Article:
Prepare your student for school with vaccinations

Aug 20 2013 - 12:08am


LAYTON -- With school starting up this week, doctors are urging parents to get their children vaccinated against several preventable diseases, so they can have a healthy year.

Dr. Jason Hoagland, a pediatrician at Tanner Clinic and chief of pediatrics at Davis Hospital and Medical Center, said kids starting kindergarten most frequently need their boosters for DTaP (diphtheria, tetanus and whooping cough), polio, MMR (measles, mumps, rubella) and varicella (chickenpox). Some of these can be given together in combination vaccinations.

Occasionally, some children are behind on their vaccine schedule and need additional vaccines before school starts. Kids starting

junior high, Hoagland said, most frequently need their Tdap (tetanus, diphtheria and whooping cough) booster, which is for older children and adults.

"Many have not received a second varicella booster. I recommend getting their flu vaccine, meningococcal vaccine (meningitis) and gardasil (cervical cancer and other benefits) vaccine, which is the only vaccine proven to prevent a cancer," Hoagland said.

Although the peak age for meningococcal meningitis is during the college years, Hoagland said there are kids in high school and younger who die from it as well. Hoagland said he encourages the vaccination as soon as they start

junior high school, but they can get it as young as nine months of age.

"I love any opportunity to prevent a disease instead of having a child or parent suffer through a disease," Hoagland said.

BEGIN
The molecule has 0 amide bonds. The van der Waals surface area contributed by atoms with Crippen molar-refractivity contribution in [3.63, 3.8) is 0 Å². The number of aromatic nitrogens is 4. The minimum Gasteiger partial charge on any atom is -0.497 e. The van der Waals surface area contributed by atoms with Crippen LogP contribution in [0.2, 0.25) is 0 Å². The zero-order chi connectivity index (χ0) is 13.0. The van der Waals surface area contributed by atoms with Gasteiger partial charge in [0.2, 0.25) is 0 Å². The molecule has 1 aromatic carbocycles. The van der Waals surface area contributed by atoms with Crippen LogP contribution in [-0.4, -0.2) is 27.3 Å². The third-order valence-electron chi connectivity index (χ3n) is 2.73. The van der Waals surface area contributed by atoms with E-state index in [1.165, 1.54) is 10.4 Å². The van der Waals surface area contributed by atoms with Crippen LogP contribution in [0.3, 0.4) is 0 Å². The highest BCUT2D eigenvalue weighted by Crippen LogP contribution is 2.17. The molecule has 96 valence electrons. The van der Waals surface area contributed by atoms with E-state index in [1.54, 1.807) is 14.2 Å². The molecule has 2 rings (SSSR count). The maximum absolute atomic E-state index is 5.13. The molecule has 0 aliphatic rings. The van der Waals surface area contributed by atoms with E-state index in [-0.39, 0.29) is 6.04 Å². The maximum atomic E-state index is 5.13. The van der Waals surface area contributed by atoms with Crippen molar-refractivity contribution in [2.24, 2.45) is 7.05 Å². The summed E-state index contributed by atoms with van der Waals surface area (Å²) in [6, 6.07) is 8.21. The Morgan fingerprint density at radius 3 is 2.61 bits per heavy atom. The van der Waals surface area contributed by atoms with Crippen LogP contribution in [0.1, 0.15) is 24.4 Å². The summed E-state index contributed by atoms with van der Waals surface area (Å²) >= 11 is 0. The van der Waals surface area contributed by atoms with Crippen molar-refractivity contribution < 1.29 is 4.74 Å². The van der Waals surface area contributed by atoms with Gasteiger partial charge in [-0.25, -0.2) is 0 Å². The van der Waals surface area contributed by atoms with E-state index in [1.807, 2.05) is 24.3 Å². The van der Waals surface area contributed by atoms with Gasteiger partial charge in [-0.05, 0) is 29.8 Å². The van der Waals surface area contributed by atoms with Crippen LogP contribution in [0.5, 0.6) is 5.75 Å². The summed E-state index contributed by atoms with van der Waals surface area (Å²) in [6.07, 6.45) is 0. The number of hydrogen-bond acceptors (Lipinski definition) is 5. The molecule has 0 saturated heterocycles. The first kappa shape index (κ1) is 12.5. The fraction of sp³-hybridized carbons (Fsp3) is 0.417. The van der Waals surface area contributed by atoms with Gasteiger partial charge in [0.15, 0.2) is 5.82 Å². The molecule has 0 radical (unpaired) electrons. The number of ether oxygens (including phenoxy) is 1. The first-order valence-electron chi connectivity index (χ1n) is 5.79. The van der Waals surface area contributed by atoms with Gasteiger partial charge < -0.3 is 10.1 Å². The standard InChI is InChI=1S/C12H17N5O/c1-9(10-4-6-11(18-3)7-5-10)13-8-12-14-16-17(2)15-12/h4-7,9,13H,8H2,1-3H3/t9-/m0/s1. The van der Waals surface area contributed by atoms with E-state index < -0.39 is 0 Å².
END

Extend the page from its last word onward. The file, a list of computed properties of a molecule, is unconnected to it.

That's why he strongly recommends kids getting the influenza vaccine.

"True influenza disease is a really bad disease. So many think it is a disease that just causes diarrhea and throwing up. Flu contributes to the death of 20,000 to 30,000 people a year, mostly small children and elderly. It isn't just a stomach bug, but a severe respiratory infection that will keep children out of school for a week and cause parents to miss a week of work."

Hoagland said flu vaccines are amazing when they match up with the circulating strain of flu that year, and still help you not get as sick if it is not a great match.

"So many people want to avoid vaccines because of the potential for complications. I equate this to not wanting to wear a seat belt out of fear that you would drown if you could not get the belt off if you ever crashed into a lake," he said.

"Has that ever happened? Yes, but the much greater concern is not wearing the seat belt for the everyday crashes, where you could have prevented injury or death, against the uncommon or rare possibility that the vaccine causes more problems than benefit. I believe choice is a gift, and I completely support parents' choices, but I work to advocate to help children, including receiving all immunizations."

Hoagland said every choice has a consequence, so he tries to help parents understand the benefits of the vaccine as well as the potential consequences of leaving a child vulnerable to a disease, despite whatever the latest celebrity on TV says.

Aside from vaccinations, what is the best way for kids to stay healthy this year?

Hoagland said so many of the diseases kids get are spread through contact and the air. Through no fault of the school, schools can be real cesspools of germs.

"Kids come to school sick, and they shed a lot of virus through their runny noses and sneezing. Sneeze in your elbow. If kids are sick, have them stay home," he said. "So many kids come to school sick with pressure on attendance or parents having to miss work to take care of them at home."

Hoagland said to make sure each child has some hand sanitizer in his or her backpack for frequent hand hygiene. He also encourages teachers to allow students to use any classroom-supplied sanitizer often.

Also, get the kids outside to get their vitamin D levels up, limit screen time to no more than an hour a day and make sure they are exercising an hour a day -- something that gets them sweaty and that they enjoy, he said.

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